I asked for a telephone for PD and found the number disconnected and forwarded, to CEO Kim Muhota’s cell phone. When I spoke to them in the Winter, I seem to remember there being a staff of eight, so this seemed like an unlikely transfer.

I’m still trying to figure out what’s going on, but for now this is where it stands—it looks like Pertuity Direct may be gone. I’ll post an update to verify when/if I’m able to learn more.

Jessica Ward is a freelance blogger and writer based in Seattle. She blogs on frugal living, and family life at

Another Peer To Peer Lender in Spain: Lubbus

Lubbus is another Peer to Peer lender in Spain that I just learned a little about today. They’ve been in business since 2008, but the site launched on April 19th, being the first P2P lender in Spain. Another interesting thing is that Lubbus offers a secondary market like Prosper does.

I ran across an interview with the CEO online and at the time (sadly the article was undated) the hold up in licensing was data-authority security regulation (i.e. Web site security). Unsure if that has been resolved or not, but the site does appear to be functional.

Unfortunately, is very graphics-intense, so computer translators don’t translate it well. If you read Spanish—would you take a look and see if you can tell what’s going on? I’d sure appreciate any help on that.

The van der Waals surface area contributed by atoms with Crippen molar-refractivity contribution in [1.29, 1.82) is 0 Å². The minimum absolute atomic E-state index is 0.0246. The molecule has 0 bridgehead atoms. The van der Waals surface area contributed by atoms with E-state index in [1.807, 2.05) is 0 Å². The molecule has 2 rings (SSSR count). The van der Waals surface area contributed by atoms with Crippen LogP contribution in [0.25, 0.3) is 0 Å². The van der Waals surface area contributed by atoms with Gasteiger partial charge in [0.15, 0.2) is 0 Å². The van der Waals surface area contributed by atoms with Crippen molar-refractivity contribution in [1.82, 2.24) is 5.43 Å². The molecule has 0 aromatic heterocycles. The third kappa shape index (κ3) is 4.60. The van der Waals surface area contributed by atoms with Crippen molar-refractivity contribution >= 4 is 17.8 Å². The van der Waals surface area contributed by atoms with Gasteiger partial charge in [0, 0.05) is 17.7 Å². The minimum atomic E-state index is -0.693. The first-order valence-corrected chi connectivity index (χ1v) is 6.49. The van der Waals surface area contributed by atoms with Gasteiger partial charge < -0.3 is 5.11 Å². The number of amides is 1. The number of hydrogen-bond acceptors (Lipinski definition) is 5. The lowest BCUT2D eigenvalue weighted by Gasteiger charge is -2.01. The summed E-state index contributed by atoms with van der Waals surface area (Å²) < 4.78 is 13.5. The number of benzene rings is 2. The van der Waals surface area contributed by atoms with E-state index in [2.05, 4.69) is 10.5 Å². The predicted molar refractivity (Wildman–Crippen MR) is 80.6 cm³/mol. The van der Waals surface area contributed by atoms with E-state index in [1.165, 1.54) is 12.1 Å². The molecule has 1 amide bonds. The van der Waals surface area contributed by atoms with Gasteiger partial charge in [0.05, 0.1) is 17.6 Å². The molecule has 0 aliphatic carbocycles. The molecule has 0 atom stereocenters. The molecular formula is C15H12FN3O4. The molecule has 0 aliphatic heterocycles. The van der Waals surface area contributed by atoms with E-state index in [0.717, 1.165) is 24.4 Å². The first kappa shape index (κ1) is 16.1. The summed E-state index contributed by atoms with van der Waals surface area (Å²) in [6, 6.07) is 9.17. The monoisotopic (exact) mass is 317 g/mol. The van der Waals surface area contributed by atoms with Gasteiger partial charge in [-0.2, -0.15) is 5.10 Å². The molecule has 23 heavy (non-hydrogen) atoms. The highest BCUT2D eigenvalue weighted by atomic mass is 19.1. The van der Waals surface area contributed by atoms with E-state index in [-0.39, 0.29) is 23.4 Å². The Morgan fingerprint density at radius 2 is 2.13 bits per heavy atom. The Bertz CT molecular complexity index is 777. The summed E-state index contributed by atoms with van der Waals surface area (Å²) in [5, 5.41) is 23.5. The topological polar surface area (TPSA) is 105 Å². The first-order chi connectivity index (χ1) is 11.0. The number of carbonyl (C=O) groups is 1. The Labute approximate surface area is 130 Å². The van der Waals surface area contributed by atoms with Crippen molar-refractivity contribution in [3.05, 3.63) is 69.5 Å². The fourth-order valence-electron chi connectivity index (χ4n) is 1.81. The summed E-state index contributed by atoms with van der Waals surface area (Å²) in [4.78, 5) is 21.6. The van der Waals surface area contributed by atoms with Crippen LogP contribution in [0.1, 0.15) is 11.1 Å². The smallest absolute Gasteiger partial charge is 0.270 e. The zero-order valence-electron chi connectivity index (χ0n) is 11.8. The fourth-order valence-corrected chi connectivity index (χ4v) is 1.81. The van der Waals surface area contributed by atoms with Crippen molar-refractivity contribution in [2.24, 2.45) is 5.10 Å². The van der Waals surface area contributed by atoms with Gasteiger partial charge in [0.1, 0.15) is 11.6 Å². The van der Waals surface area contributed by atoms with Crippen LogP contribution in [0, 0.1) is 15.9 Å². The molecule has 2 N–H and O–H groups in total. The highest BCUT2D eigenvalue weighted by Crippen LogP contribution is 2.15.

Comnitae offers P2P Loans in Spain has begun offering peer to peer (P2P loans in Spain).

According to Comunitae funded ten loans during June—their first full month of Activity. Comunitae is a bid-based peer to peer platform, similar to prosper. There are 5,000 registered users on the Web site, but only 645 are active investors and 780 are borrowers.

In the Comunitae system, borrowers are ranked by risk as “A,” “B” or “C” and interest rates range after bidding from 7-12%.

Jessica Ward is a freelance writer based in the Seattle area. She writes on personal finance, family and adoption. Her Web site is

Zopa to Re-Launch In Italy

After being closed down for peer to peer loans since July, Zopa has reached an agreement to re-open in Italy in September. Loans already issued were being serviced but no new ones were made.

What makes this interesting is what caused the shut down. It wasn’t the peer-to-peer platform, or unregulated securities as in many other places—but the holding accounts where funds were held between being deposited and being applied to the fully-funded loan.